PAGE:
I’m betting a simple thing this week: You’re having a really good time chewing over the events of the past Phoenix NASCAR weekend. If there’s a fan out there who has decided they’d rather be at the dentist office rather than deliberate on who was right, who was wrong, the timing of flags, the fickleness of Lady Luck and whether the fines and points deductions were right… well, I think they just might be dead.
As we’ve enjoyed/endured the Chase, much has been said of the cookie-cutter tracks and their inevitable impact on the final outcome of the Sprint Cup championship. However, all along this little voice in the back of my head just kept saying, “Wait for Phoenix.”
Nobody did. Much of NASCAR Nation had already handed Jimmie Johnson a premature sixth Cup going into this weekend as Johnson continued to stick to his straight line to Chase success. Brad Keselowski did insist on staying in his shadow, kind of stepping on Five-Time’s heels as we went along.
There were poles and victories for the pair, the sort of racing that lulls you to sleep on your couch or simply gets you to say, “You know, I’ve got leaves to rake.” We think of something – anything! – to distract us. Wash the dog, take the recycling out, study how to deep-fry a turkey; you know, the really important things in life.
But along came Phoenix. The weekend dawned bright and chilly. Crews and media grumbled about early-morning practices and broadcasts while they wondered where the desert heat might have gotten to. Cars began to slide into the wall, as driver after driver tried to nail down how to navigate that troublesome kink off of turn 2. Backups were pulled out and tempers started to shorten.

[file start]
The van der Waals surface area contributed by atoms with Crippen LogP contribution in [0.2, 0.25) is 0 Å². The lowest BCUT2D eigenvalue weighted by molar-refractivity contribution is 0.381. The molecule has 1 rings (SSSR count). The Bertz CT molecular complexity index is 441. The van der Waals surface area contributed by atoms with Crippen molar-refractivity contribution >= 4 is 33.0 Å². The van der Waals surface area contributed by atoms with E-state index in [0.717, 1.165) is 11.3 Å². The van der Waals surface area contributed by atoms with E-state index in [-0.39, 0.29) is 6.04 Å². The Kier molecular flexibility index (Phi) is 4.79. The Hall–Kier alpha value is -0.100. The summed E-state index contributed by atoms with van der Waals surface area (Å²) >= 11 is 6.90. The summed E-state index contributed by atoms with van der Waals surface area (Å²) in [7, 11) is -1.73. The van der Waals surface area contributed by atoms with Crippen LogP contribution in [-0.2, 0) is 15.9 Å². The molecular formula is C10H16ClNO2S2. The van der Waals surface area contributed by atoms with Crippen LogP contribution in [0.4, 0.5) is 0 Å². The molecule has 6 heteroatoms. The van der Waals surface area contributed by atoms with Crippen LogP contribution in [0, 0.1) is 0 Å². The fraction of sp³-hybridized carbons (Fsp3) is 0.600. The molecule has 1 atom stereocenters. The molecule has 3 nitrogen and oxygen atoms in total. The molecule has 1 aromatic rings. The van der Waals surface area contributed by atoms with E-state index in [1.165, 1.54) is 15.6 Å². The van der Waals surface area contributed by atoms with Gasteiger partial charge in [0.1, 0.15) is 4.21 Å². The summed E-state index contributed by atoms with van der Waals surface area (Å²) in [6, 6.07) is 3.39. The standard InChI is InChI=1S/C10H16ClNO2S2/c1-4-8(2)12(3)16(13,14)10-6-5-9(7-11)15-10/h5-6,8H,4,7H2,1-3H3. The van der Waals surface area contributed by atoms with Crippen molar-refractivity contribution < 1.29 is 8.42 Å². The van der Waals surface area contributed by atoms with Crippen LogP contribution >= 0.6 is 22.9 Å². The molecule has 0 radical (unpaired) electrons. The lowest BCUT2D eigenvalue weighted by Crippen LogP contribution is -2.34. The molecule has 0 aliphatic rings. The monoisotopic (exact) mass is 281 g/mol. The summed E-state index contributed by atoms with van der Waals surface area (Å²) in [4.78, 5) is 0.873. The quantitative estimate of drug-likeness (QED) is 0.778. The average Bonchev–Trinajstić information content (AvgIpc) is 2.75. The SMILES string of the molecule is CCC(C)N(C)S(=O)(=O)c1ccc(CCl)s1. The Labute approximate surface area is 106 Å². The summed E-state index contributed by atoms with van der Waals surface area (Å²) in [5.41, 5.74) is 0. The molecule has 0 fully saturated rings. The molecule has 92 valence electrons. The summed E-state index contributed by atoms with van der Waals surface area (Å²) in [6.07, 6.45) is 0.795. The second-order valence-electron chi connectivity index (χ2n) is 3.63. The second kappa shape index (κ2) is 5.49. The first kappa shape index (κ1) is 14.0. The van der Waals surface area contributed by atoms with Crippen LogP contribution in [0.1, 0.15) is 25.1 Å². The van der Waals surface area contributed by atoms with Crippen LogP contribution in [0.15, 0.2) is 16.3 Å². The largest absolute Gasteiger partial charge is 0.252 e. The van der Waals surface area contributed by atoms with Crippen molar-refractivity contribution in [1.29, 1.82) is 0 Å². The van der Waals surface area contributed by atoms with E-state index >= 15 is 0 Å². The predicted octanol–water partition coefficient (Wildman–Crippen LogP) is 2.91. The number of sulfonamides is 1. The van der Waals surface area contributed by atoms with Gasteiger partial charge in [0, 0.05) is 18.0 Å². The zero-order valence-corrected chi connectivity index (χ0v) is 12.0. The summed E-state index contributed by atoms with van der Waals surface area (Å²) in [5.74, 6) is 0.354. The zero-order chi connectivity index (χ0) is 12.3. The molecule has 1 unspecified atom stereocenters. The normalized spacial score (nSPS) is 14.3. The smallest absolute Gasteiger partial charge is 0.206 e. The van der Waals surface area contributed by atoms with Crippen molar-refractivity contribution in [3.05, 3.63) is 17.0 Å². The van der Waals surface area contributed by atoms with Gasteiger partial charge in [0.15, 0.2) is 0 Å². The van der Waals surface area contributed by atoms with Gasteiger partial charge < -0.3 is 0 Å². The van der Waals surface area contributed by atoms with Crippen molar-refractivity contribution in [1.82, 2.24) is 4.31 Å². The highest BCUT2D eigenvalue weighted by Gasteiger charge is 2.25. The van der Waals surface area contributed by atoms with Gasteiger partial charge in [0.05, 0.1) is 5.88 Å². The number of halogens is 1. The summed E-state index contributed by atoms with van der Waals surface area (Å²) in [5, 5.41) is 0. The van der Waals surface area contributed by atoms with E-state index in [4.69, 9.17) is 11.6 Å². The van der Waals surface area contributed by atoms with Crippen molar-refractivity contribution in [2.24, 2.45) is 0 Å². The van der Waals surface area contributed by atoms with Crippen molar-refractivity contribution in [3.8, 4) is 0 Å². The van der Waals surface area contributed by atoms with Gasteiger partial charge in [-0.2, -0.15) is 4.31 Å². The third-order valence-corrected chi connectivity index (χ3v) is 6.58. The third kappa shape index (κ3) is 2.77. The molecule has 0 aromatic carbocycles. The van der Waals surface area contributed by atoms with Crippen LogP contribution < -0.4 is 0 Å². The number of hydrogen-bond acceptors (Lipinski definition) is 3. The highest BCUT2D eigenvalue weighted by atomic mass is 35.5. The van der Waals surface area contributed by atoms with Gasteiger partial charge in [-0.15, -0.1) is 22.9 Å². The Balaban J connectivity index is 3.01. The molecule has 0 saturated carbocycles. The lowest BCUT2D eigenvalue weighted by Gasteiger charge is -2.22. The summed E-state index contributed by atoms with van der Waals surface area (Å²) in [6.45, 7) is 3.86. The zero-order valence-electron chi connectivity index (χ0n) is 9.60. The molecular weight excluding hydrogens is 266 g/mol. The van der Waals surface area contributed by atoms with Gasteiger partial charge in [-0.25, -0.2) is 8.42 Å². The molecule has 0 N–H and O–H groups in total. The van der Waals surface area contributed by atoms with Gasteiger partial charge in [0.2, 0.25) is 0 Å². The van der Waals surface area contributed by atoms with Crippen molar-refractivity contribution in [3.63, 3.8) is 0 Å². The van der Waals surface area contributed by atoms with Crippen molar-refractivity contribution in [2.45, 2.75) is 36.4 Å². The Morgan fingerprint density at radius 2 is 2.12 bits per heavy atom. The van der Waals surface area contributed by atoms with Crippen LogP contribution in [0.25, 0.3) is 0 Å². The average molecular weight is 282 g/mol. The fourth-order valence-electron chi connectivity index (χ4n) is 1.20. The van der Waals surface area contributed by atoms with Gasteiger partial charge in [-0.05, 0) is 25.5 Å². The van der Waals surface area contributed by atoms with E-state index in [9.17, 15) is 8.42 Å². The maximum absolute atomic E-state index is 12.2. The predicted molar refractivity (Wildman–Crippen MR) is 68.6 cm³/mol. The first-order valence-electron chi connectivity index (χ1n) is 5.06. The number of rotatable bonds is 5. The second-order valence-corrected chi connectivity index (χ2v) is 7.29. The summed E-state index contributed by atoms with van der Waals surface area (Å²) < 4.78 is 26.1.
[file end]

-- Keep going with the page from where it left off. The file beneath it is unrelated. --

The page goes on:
The championships were all on the line, and now they had a flat-track, funky corners, hard tires and a little bit of anxiety all rolled into one. Something had to give. And give it did.
In the Trucks with three laps to go, James Buescher slid into the wall, putting a dent in his lead for the Series championship. For Nationwide, Elliott Sadler just plain out wrecked in the closing laps of his race, pretty much handing Ricky Stenhouse Jr. a consecutive series trophy unless the young gun self-detonates in Florida next week.
Then along came Sunday and the Cup boys. We knew nothing was a given. Those running for the titles this week seemed to be having rough days, and the track wasn’t being kind to anybody. Jimmie, starting in 24th, and Brad, seated a tad more comfortably in 14th on the starting grid, had their work cut out for them. The green flag dropped and so did our attention.
For about 230 laps life progressed much as we expected. The field strung out, Kyle Busch did his best to remind us he really should have been in the Chase and our Chasers quietly logged their time. If you fast-forwarded through the race, you didn’t miss anything. Until…
The Phoenix pixie jumped out and grabbed onto Johnson’s car, melted a bead and slammed the No. 48 into the wall. Yep, time to wake up people. His quietly and carefully constructed Chase points lead vanished in a puff of smoke, quite literally. Meanwhile, those who remained on the track were getting really tired of slipping up the track off turn 2. If somebody lingered on your outside, it didn’t help your aero one bit. Fenders started to meet as the cautions began to mount up. This is one little track where cautions do act like rabbits.
What happened? I’m sure you know, but it makes for good telling. ESPN didn’t always show it, but Mr. Gordon and Mr. Bowyer did spend an inordinate amount of time next or near to one another during the late laps of the race. One may have cut the other off as he passed and slipped up in front of his year-long adversary. Side by side, their cars tried mightily to share the same real estate, and ultimately Mr. Gordon decided he didn’t want to play anymore.